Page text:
- Instructor: Attorney Bob Schaller
- Lectures: 15
Pre-Engagement Client Communications
Every attorney should study this course before seeking his/her first client. The first lesson begins with a focus on the ethical requirements surrounding communications with prospective clients. For example, bankruptcy attorneys must be aware of the ethical rules regarding advertising and compensation imposed by their state bar. Plus, attorneys need to comply with the advertising and compensation limitations imposed by the U.S. Bankruptcy Code. These limitations are in addition to, and not an alternative to, the advertising and compensation limitations provided in the state rules of professional conduct. Congress imposed restrictions on any advertisement directed to the general public that indicates that the bankruptcy lawyer provides assistance with respect to credit defaults, mortgage foreclosures, eviction proceedings, excessive debt, debt collection pressure, or inability to pay any consumer debt.
Another lesson treats bankruptcy attorneys to a discussion on the importance of client communications to increase profitability and facilitate future client referrals. A bankruptcy attorney has an opportunity to imprint on each client’s psyche the notion that the attorney is a trusted advisor, competent lawyer, caring individual that the client can turn to for advice now and in the future when other legal or financial needs arise. What an opportunity to create a client for life! Still another lesson presents 15 steps to great client care to enhance profitability through referrals.
Next, this course focuses on fact gathering during the initial client consultation. A standardized pre-printed intake form is an essential part of fact gathering. Fact gathering is one of the bankruptcy attorney’s chief goals when meeting with a prospective client for the first time. The intake form allows the attorney to better understand the prospect’s current financial situation and is a starting point for inquiries into the prospective client’s financial problems, goals, and possible solutions. A sample intake form is provided in Chapter 4.
The course further offers a detailed timeline of a typical Chapter 7 case. Bankruptcy attorneys must be prepared to explain the bankruptcy process to prospective clients. The difference between landing a prospective client and losing a prospective client may be the bankruptcy attorney’s ability to communicate the timeline for Chapter 7 cases. Prospective clients are anxious when they meet a bankruptcy attorney for the first time. The attorney must exude confidence and knowledge. Be ready for the questions about when certain bankruptcy events would occur. A solid familiarity with the bankruptcy timeline is essential. A day-by-day timeline is presented.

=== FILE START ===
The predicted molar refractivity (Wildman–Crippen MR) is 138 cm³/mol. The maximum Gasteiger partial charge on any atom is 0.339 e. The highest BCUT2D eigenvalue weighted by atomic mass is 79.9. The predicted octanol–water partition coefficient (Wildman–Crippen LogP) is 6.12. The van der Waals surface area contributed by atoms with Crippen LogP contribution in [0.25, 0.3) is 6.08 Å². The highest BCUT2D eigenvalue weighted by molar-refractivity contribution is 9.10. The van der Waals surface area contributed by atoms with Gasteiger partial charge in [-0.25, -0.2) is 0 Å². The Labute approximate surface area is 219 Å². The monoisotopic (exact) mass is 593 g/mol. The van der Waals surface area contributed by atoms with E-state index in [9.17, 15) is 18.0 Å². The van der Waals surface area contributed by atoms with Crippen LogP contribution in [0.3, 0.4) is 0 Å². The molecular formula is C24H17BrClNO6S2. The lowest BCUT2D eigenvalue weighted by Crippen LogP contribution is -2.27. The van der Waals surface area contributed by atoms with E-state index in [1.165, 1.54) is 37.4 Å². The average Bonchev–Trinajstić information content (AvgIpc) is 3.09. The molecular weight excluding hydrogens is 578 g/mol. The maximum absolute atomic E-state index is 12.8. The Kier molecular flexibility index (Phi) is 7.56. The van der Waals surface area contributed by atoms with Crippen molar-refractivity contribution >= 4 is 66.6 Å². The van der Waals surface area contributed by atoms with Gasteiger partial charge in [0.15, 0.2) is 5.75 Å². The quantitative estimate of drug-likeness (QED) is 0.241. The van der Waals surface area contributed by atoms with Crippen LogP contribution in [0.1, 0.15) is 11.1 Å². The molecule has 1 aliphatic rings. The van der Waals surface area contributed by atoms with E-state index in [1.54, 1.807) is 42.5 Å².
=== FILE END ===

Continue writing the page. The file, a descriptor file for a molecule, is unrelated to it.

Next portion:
Later, a course discusses “non-engagement” letter agreements. Not every prospect will engage the law firm. To avoid malpractice claims, bankruptcy attorneys should utilize non-engagement letters that clearly communicate their decision NOT to accept an engagement. Three separate sample non-engagement letters are provided.
The final course highlights the need to tender bankruptcy disclosures to the prospective client by the bankruptcy attorney prior to a prospective client engaging the attorney. An attorney’s ethical responsibility is to provide a prospective client with sufficient information so that the prospective client can make an informed decision whether to engage the bankruptcy attorney, for what services, and at what cost. Best practices suggest that an attorney document the dissemination of key information. In addition to any ethical requirements, Congress also compelled bankruptcy attorneys to tender these certain disclosures when passing § 342(b) and § 527 of the Bankruptcy Code. Samples of each disclosure is provided.
- Lecture 3.1Section 342(b) Disclosure30m
- Lecture 3.2Section 527 Disclosures30m
- Lecture 3.3Credit Counseling Disclosure & Consent30m
- Lecture 3.4Non-Dischargeability of Debt Disclosure15m
- Lecture 3.5Anticipated Outcome/Loss of Assets Disclosure15m
- Lecture 3.6Vehicle, Real Estate & Fraudulent Transfer – Disclosure15m
- Lecture 3.7Creditors to Close Account & Credit Report Disclosure15m
- Lecture 3.8Client Duties After Bankruptcy Filing Disclosure15m
- Lecture 3.9Dismissal or Denial of Discharge Disclosure15m
- Lecture 3.10Omnibus Disclosure15m
Client Intake Form for Initial Consultation
Timeline for Chapter 7 Cases